Reporting Net Neutrality Violations Is Now A Snap… Actually Identifying Them Not So Much

from the real-game-is-now-afoot dept

As you might have heard, the FCC’s new net neutrality rules went live on Friday and, contrary to ISP and friend prognostications, the internet did not explode into a fiery cacophony of Armageddon-esque proportions (surely that happens later). With the courts refusing a stay of the rules, the FCC’s neutrality protections will remain intact until either the ISPs are victorious in court, or there’s a 2016 party (and associated FCC leadership) shift. Until then, consumers can file their complaints with the FCC in a variety of ways, including snail mail.

Of course, actually determining whether your ISP is up to no good is another issue entirely, and unfortunately for those of you sick-to-death of the neutrality discussion, getting the rules in place is really just the beginning.

We’ve talked a few times over the years about people crying net neutrality wolf, and attributing perfectly run-of-the-mill network issues to malicious intent. That’s sure to be an even bigger problem going forward. The average internet user doesn’t really have the ability to differentiate run-of-the-mill routing or DNS problems from aggressive anti-competitive behavior, and in the new age of more subtle net neutrality infractions, that’s probably going to be more true than ever. That’s of course why folks like MLAB have started offering an internet health test that will investigate your connection for hints of ISP skulduggery.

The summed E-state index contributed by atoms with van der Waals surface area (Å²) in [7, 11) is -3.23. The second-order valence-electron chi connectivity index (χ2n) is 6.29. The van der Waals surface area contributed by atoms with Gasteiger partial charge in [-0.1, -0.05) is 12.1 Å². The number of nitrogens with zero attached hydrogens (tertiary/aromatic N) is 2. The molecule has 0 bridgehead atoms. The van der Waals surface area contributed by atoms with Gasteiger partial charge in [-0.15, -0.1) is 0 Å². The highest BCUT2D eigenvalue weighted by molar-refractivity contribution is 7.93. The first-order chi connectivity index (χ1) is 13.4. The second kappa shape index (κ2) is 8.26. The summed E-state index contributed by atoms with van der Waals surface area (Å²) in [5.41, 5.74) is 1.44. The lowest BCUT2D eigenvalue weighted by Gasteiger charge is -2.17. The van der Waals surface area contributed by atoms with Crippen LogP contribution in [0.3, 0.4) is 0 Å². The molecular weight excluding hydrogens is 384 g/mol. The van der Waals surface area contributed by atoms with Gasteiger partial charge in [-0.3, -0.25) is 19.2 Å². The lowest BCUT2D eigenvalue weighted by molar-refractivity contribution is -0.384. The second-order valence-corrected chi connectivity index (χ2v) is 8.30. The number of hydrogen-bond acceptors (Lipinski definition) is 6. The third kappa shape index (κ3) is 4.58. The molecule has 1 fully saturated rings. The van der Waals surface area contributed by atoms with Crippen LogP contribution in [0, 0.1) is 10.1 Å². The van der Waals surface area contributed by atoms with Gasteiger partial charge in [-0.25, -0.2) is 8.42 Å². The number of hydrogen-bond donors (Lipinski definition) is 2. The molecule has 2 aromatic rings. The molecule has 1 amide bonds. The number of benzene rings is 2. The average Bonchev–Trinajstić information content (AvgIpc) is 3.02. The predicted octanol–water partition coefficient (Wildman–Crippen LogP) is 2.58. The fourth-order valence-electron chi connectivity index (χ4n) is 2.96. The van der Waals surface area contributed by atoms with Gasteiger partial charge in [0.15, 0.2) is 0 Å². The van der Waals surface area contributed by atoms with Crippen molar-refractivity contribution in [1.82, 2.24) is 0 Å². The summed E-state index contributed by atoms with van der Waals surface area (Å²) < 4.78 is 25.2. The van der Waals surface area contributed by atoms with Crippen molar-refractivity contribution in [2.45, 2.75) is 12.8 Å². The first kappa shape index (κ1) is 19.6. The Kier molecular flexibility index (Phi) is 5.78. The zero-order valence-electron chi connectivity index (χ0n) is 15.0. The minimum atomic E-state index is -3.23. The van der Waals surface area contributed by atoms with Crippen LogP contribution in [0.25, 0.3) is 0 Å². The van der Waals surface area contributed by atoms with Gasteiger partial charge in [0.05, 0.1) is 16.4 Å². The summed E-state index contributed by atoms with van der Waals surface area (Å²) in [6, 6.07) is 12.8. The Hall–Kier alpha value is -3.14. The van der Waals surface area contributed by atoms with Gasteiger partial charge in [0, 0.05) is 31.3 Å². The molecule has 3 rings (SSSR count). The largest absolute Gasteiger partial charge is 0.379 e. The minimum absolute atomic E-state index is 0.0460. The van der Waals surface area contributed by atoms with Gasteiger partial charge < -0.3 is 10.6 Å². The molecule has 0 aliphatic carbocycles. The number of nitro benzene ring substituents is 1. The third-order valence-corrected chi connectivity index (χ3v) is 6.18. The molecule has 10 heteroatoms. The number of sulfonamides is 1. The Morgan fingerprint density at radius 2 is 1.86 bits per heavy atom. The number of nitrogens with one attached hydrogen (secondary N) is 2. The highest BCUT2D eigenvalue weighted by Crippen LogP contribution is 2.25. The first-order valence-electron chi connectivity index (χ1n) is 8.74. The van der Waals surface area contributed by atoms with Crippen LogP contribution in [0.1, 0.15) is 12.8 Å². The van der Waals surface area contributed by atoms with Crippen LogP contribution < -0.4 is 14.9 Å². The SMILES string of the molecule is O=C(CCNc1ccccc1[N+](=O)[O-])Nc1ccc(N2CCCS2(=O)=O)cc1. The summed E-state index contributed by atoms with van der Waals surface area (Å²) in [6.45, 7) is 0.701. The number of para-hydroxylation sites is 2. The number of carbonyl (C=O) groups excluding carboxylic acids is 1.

If you’ve yet to run the test, you might want to; data’s going to be stored, cataloged, and eventually publicized for potential use against neutrality violators: